Via GreenCine Daily, I want to direct you all to this terrific blog post by Dennis Cooper dedicated to the late, great Stan Brakhage (January 14, 1933 – March 9, 2003). Brakhage was the finest and most creatively productive of America’s abstract filmmakers. By “abstract,” I mean that Brakhage routinely abandoned several of the elements we associate most often with filmmaking – acting, dialogue, soundtrack, and story – in order to concentrate on film’s visual and poetic aspects. Cooper’s post combines biography, analysis, frame enlargments, and no less than ten YouTube videos of Brakhage’s short films to provide a thorough introduction to Brakhage and his work.
Brakhage’s films divide [very] roughly into two categories: (1) films that he “shot” in the conventional sense, and (2) films that were created by painting directly on the celluloid. (The latter category would also include films like Mothlight that were created by gluing things onto the celluloid.) Black Ice (1994, above) was created by painting on strips of celluloid, and then combining the results with an optical zoom. The result is, one might say, awesome. You can view the silent Black Ice as Brakhage’s anticipation of his own death, or you can look at it as a penetration into a new and unknown world (a birth, just as much as a death). In either event, you are likely to find it well worth the 1 minute and 50 seconds it takes to view it.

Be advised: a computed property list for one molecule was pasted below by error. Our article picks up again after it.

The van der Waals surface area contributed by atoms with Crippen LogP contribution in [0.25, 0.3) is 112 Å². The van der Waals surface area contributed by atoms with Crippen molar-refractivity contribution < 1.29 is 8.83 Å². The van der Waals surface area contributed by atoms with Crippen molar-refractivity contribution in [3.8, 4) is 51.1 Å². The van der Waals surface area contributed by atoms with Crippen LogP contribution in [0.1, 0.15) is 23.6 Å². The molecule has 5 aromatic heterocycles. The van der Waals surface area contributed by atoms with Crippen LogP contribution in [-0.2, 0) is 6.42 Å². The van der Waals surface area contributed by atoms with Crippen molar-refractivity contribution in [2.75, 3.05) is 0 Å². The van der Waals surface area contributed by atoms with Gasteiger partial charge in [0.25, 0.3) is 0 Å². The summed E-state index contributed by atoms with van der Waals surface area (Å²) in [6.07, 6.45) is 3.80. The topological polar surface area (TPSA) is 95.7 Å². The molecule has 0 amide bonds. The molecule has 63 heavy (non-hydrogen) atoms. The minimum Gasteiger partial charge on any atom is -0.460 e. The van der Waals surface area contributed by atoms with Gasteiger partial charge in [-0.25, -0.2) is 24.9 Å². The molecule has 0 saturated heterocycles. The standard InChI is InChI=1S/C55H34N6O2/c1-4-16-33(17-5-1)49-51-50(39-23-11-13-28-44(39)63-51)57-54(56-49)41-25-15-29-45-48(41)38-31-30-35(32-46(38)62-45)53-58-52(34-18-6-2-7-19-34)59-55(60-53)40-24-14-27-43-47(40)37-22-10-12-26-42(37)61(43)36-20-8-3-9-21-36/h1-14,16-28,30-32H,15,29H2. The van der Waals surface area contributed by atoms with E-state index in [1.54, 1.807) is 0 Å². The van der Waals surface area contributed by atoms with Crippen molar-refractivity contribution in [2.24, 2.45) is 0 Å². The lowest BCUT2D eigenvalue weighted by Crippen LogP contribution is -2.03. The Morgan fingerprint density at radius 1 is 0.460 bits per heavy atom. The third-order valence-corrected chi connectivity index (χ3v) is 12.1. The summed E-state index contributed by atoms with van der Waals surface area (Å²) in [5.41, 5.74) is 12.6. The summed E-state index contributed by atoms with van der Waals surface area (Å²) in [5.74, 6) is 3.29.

Also highly recommended: the Criterion DVD anthology entitled By Brakhage.